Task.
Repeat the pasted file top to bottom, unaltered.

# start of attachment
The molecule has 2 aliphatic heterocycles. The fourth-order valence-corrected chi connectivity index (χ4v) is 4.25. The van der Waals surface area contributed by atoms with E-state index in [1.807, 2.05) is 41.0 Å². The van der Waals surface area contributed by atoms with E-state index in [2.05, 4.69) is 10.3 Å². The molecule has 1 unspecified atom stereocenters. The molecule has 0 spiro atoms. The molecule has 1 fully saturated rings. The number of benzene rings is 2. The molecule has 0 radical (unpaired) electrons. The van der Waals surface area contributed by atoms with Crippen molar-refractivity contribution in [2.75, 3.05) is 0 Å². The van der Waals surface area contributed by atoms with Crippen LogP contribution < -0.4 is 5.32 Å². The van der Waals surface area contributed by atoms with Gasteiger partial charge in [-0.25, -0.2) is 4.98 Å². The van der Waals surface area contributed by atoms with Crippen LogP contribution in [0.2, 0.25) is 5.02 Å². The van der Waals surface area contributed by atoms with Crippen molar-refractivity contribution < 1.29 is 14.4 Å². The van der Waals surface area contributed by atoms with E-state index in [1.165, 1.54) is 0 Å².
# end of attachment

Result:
The molecule has 2 aliphatic heterocycles. The fourth-order valence-corrected chi connectivity index (χ4v) is 4.25. The van der Waals surface area contributed by atoms with E-state index in [1.807, 2.05) is 41.0 Å². The van der Waals surface area contributed by atoms with E-state index in [2.05, 4.69) is 10.3 Å². The molecule has 1 unspecified atom stereocenters. The molecule has 0 spiro atoms. The molecule has 1 fully saturated rings. The number of benzene rings is 2. The molecule has 0 radical (unpaired) electrons. The van der Waals surface area contributed by atoms with Crippen molar-refractivity contribution in [2.75, 3.05) is 0 Å². The van der Waals surface area contributed by atoms with Crippen LogP contribution < -0.4 is 5.32 Å². The van der Waals surface area contributed by atoms with Gasteiger partial charge in [-0.25, -0.2) is 4.98 Å². The van der Waals surface area contributed by atoms with Crippen LogP contribution in [0.2, 0.25) is 5.02 Å². The van der Waals surface area contributed by atoms with Crippen molar-refractivity contribution < 1.29 is 14.4 Å². The van der Waals surface area contributed by atoms with E-state index in [1.165, 1.54) is 0 Å².